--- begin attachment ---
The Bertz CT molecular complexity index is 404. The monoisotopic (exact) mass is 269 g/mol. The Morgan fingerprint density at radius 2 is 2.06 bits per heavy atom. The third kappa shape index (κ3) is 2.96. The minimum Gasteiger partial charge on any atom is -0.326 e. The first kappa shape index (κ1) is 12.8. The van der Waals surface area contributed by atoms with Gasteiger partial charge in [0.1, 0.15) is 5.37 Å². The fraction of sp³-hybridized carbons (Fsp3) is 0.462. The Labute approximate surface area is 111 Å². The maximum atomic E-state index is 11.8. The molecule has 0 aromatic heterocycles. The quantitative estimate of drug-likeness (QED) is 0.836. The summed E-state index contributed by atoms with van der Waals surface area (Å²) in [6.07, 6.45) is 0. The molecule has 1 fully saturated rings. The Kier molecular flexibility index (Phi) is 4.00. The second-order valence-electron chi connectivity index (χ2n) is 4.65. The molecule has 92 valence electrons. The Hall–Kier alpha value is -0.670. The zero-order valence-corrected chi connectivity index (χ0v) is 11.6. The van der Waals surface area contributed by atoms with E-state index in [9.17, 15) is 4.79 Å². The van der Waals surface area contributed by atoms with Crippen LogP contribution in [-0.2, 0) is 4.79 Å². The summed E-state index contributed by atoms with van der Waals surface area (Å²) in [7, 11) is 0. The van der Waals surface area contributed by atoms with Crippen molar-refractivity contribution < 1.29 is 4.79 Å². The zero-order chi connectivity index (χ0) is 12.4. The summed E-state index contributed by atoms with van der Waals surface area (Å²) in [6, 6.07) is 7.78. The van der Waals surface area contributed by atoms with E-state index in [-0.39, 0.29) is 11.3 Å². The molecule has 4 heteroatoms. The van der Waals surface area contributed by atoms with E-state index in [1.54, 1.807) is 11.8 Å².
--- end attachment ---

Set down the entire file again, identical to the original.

The Bertz CT molecular complexity index is 404. The monoisotopic (exact) mass is 269 g/mol. The Morgan fingerprint density at radius 2 is 2.06 bits per heavy atom. The third kappa shape index (κ3) is 2.96. The minimum Gasteiger partial charge on any atom is -0.326 e. The first kappa shape index (κ1) is 12.8. The van der Waals surface area contributed by atoms with Gasteiger partial charge in [0.1, 0.15) is 5.37 Å². The fraction of sp³-hybridized carbons (Fsp3) is 0.462. The Labute approximate surface area is 111 Å². The maximum atomic E-state index is 11.8. The molecule has 0 aromatic heterocycles. The quantitative estimate of drug-likeness (QED) is 0.836. The summed E-state index contributed by atoms with van der Waals surface area (Å²) in [6.07, 6.45) is 0. The molecule has 1 fully saturated rings. The Kier molecular flexibility index (Phi) is 4.00. The second-order valence-electron chi connectivity index (χ2n) is 4.65. The molecule has 92 valence electrons. The Hall–Kier alpha value is -0.670. The zero-order valence-corrected chi connectivity index (χ0v) is 11.6. The van der Waals surface area contributed by atoms with E-state index in [9.17, 15) is 4.79 Å². The van der Waals surface area contributed by atoms with Crippen LogP contribution in [-0.2, 0) is 4.79 Å². The summed E-state index contributed by atoms with van der Waals surface area (Å²) in [7, 11) is 0. The van der Waals surface area contributed by atoms with Crippen molar-refractivity contribution < 1.29 is 4.79 Å². The zero-order chi connectivity index (χ0) is 12.4. The summed E-state index contributed by atoms with van der Waals surface area (Å²) in [6, 6.07) is 7.78. The van der Waals surface area contributed by atoms with E-state index in [-0.39, 0.29) is 11.3 Å². The molecule has 4 heteroatoms. The van der Waals surface area contributed by atoms with E-state index in [1.54, 1.807) is 11.8 Å².